Horticultural Gardens Pavilion, Toronto, Canada

Sam was introduced to tobogganing by 74 young ladies from Helmuth Female College, “2 1⁄2 miles” out from town. It was twelve below zero. You sit in the midst of a row of girls on a long broad board with its front curled up, & away you go, like lightning....the sport was so prodigiously exciting & entertaining that it was well for us it was cut short by telephonic message that the train was being held for us; otherwise we should have tired ourselves to death...Tobagganing is very violent fun...[Feb. 15 to Livy; MTP].

Grand Opera House, Brockville, Canada

In a Feb. 17 letter to Livy, Sam explained why he did not write on Feb. 16. On the train all day, Cable asked to borrow Sam’s writing pad. Though it was “pretty thin,” Sam thought there’d be enough. Cable wrote eight letters and used up the pad. “I was so disappointed & so mad that I spoke my mind rather freely—at least in manner, though not so much in words. (He has never bought one single sheet of paper or an envelop in all these 3 1⁄2 months—sponges all his stationery ... from the hotels. His body is small, but it is much too large for his soul” [MTP].

Opera House, Ottawa, Canada

We had an immense snowstorm yesterday—snow the entire day & all night. We were 111⁄2 hours making a 7-hour trip.
To-day we are likely to be all day going 3 hours. We’ve got 3 cars & 3 engines. Alongside us, out here in the snowy plains is a Pacific RR train standing still, whose  engines cannot budge it a peg.

“He [Twain] informed Livy on the seventeenth that his companion was the 'pitifulest human louse' he had ever known” (pg 62 Cardwell)

Queen's Hall, Montreal, Canada

On board the train, Feb. 18 ' 85.

Town Hall, Saratoga, New York

En route from Montreal to New York City Sam wrote to Livy. He’d sent a toboggan for the children but cautioned, “They better not try to use it till I come.” He wrote just as the train left the Lake Champlain area. 

Academy of Music, New York City

Upon arriving in New York, Sam and Cable breakfasted with Ozias Pond and his wife, Nella. He inscribed a copy of the newly published Huck Finn for Ozias, whose health had improved [Cardwell 64]. Sam then immediately made his way to the home of General Grant, hopeful that Grant’s memoirs would be given to Webster & Co. [Perry 137]. Grant confirmed that he, his son, and George W. Childs had been negotiating with Webster, since Sam’s last call (see Nov. 20, 1884 entry). “I mean you shall have the book—I have made up my mind about that,” Grant said [138].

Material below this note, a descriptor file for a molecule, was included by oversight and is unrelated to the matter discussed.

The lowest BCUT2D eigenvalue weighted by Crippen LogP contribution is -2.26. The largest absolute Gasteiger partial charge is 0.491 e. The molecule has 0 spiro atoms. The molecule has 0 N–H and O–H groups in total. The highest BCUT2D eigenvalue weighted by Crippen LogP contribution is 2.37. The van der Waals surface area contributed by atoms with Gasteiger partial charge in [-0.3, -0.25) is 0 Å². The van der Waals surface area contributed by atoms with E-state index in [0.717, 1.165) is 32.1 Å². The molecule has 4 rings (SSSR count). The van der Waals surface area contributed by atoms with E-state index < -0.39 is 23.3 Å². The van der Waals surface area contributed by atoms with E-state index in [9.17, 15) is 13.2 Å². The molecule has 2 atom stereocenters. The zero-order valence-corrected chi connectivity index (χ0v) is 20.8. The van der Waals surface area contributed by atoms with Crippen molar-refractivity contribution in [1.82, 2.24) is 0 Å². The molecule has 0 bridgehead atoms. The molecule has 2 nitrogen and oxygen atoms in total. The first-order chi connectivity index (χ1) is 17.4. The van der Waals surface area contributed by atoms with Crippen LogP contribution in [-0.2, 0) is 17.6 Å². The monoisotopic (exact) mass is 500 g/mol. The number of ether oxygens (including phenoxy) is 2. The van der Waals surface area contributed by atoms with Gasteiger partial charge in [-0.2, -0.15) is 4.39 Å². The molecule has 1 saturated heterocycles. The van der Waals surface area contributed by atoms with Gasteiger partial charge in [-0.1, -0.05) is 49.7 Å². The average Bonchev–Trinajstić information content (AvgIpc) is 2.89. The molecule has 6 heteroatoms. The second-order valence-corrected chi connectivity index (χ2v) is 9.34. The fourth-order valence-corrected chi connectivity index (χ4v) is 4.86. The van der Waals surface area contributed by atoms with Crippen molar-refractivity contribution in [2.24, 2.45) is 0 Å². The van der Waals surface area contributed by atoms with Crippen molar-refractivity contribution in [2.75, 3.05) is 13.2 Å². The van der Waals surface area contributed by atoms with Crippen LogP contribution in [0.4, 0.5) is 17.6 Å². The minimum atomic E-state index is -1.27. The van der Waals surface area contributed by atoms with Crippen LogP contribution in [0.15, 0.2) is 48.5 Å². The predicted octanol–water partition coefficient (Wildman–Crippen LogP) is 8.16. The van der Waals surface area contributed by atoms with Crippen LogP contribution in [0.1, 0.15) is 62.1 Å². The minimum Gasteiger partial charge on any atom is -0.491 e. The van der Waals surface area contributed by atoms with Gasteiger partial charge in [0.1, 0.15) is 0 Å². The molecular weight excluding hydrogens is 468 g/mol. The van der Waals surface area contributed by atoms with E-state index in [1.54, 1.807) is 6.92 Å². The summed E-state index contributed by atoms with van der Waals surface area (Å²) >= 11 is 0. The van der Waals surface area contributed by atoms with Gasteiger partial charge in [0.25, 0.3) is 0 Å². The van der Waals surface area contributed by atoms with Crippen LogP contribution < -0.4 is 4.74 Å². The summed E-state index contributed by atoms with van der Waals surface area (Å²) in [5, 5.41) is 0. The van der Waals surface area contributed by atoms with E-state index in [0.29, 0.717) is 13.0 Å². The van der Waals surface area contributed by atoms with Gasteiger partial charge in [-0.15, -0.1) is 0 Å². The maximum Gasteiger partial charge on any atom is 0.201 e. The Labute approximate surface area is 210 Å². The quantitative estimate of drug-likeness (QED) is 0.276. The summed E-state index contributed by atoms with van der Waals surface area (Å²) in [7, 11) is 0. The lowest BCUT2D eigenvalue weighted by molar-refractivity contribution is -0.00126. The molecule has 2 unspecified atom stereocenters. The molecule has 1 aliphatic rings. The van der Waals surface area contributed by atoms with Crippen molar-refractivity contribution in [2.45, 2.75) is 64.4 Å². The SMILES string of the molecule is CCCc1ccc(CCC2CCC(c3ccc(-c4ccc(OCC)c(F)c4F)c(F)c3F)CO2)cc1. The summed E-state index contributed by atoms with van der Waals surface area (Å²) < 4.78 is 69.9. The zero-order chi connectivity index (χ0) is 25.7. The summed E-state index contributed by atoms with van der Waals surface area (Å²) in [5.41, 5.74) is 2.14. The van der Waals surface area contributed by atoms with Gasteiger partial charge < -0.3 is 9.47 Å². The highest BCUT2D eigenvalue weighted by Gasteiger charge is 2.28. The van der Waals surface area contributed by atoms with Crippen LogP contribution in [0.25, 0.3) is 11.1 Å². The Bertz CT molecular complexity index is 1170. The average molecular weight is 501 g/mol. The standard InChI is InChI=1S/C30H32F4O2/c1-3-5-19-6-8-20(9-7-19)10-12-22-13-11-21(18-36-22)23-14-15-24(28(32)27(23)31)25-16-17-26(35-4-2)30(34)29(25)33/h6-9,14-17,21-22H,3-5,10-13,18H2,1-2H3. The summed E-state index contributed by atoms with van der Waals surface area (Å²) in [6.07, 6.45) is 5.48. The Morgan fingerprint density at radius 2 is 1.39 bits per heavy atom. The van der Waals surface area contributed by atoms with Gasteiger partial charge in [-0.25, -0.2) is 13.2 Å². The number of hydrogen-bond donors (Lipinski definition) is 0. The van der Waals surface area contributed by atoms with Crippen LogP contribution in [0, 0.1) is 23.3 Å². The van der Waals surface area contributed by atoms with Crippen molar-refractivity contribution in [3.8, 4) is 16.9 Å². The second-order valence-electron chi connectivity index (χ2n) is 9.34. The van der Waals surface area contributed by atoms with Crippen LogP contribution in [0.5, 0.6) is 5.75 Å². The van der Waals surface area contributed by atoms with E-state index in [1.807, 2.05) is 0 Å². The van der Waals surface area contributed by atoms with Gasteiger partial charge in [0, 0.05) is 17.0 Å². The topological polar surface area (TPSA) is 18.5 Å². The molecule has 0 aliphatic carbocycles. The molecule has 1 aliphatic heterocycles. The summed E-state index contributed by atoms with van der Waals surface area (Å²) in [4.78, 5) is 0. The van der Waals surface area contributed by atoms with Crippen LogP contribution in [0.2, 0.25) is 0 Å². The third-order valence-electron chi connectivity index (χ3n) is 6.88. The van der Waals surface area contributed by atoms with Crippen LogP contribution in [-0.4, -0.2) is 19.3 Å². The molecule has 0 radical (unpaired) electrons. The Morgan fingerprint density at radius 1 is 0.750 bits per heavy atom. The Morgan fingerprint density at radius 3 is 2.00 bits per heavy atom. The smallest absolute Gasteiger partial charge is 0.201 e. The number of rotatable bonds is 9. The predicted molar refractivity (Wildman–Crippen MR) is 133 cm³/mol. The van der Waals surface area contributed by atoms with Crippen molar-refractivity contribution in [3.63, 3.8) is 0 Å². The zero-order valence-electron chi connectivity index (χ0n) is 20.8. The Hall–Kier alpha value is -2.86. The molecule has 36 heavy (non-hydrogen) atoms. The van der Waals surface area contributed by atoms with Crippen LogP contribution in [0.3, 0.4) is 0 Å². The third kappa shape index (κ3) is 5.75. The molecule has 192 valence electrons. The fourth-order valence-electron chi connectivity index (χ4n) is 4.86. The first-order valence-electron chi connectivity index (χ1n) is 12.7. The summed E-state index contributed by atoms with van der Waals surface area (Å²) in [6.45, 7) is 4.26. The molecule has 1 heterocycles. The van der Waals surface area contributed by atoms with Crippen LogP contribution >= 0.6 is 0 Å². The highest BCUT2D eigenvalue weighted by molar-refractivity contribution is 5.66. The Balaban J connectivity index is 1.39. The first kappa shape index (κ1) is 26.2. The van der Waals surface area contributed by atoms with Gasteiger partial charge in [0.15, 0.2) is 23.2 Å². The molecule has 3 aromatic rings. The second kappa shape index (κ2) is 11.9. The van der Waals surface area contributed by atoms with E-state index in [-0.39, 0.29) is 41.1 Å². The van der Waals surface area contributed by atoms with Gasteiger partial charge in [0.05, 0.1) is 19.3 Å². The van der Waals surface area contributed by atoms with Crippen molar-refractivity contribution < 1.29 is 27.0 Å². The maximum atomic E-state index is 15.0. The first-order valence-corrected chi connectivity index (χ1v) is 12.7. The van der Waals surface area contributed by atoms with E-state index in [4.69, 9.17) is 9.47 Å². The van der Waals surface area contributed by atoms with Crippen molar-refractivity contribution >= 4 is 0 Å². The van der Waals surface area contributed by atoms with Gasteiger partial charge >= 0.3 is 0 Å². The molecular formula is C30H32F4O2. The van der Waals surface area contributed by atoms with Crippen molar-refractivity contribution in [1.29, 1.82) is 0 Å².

Grand Opera House, New Haven, CT

Sam and Cable gave a reading at the Opera House in New Haven, Conn. [New Haven Evening Register for Feb. 18, 21 and 23].

Tuesday, February 24, 1885:     

Wednesday, February 25, 1885:     

Academy of Music, Philadelphia, PA

Sam saw Nat Goodwin, actor and vaudevillian, on the train going to Philadelphia. Goodwin told Sam he was “very anxious to play” the Sellers as Scientist [Feb. 27 to Howells]. In the evening Sam and Cable gave a reading to an audience of about 3,000 at the Academy of Music in Philadelphia, Penn. Clemens included: “A Dazzling Achievement,” “Tragic Tale of the Fishwife,” “Incorporated Company of Mean Men,” and “The Bluejay’s Mistake” [MTPO].

Fatout, citing Pond’s finance records says the $918 take reflected a crowd of one thousand [Circuit 218].

Oratorio Hall, Baltimore, Maryland

Sam wrote from Philadelphia to William Dean Howells:To-night in Baltimore, to-morrow afternoon & night in Washington, & my four-months platform campaign is ended at last. It has been a curious experience. It has taught me that Cable’s gifts of mind are greater & highter than I had suspected. But— That “But” is pointing toward his religion. You will never know, never divine, guess, imagine, how loath-some a thing the Christian religion can be made until you come to know & study Cable daily & hourly.

Congregational Church, Washington, DC

Sam and Cable read at the Congregational Church, Washington, D.C.

Note: Fatout gives figures from Pond’s cashbook, listing $789 as the take from this reading [Circuit 218]. Thus ended the “Twins of Genius” tour: total gross receipts, $46,201, from which Cable’s salary and expenses took more than $20,000. Cable earned $6,750, Sam approximately $15,000, and Pond’s commissions “a modest $2500 to $3000” [228].

See Touring with Cable and Huck for review.